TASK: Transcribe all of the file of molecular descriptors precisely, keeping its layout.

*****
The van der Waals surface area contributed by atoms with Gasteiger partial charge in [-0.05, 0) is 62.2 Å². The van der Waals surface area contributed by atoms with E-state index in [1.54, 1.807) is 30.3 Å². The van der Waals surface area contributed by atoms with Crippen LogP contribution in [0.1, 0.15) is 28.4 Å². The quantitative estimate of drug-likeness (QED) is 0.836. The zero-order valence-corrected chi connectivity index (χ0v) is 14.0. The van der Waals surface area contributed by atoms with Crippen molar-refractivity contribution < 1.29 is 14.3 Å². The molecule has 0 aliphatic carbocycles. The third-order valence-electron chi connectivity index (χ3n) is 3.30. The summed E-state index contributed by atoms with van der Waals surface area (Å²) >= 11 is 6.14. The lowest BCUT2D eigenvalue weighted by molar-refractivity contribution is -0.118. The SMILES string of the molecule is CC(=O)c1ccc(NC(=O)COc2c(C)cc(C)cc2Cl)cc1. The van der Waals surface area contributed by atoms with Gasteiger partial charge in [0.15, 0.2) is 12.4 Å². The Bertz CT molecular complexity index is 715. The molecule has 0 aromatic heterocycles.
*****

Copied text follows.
The van der Waals surface area contributed by atoms with Gasteiger partial charge in [-0.05, 0) is 62.2 Å². The van der Waals surface area contributed by atoms with E-state index in [1.54, 1.807) is 30.3 Å². The van der Waals surface area contributed by atoms with Crippen LogP contribution in [0.1, 0.15) is 28.4 Å². The quantitative estimate of drug-likeness (QED) is 0.836. The zero-order valence-corrected chi connectivity index (χ0v) is 14.0. The van der Waals surface area contributed by atoms with Crippen molar-refractivity contribution < 1.29 is 14.3 Å². The molecule has 0 aliphatic carbocycles. The third-order valence-electron chi connectivity index (χ3n) is 3.30. The summed E-state index contributed by atoms with van der Waals surface area (Å²) >= 11 is 6.14. The lowest BCUT2D eigenvalue weighted by molar-refractivity contribution is -0.118. The SMILES string of the molecule is CC(=O)c1ccc(NC(=O)COc2c(C)cc(C)cc2Cl)cc1. The van der Waals surface area contributed by atoms with Gasteiger partial charge in [0.15, 0.2) is 12.4 Å². The Bertz CT molecular complexity index is 715. The molecule has 0 aromatic heterocycles.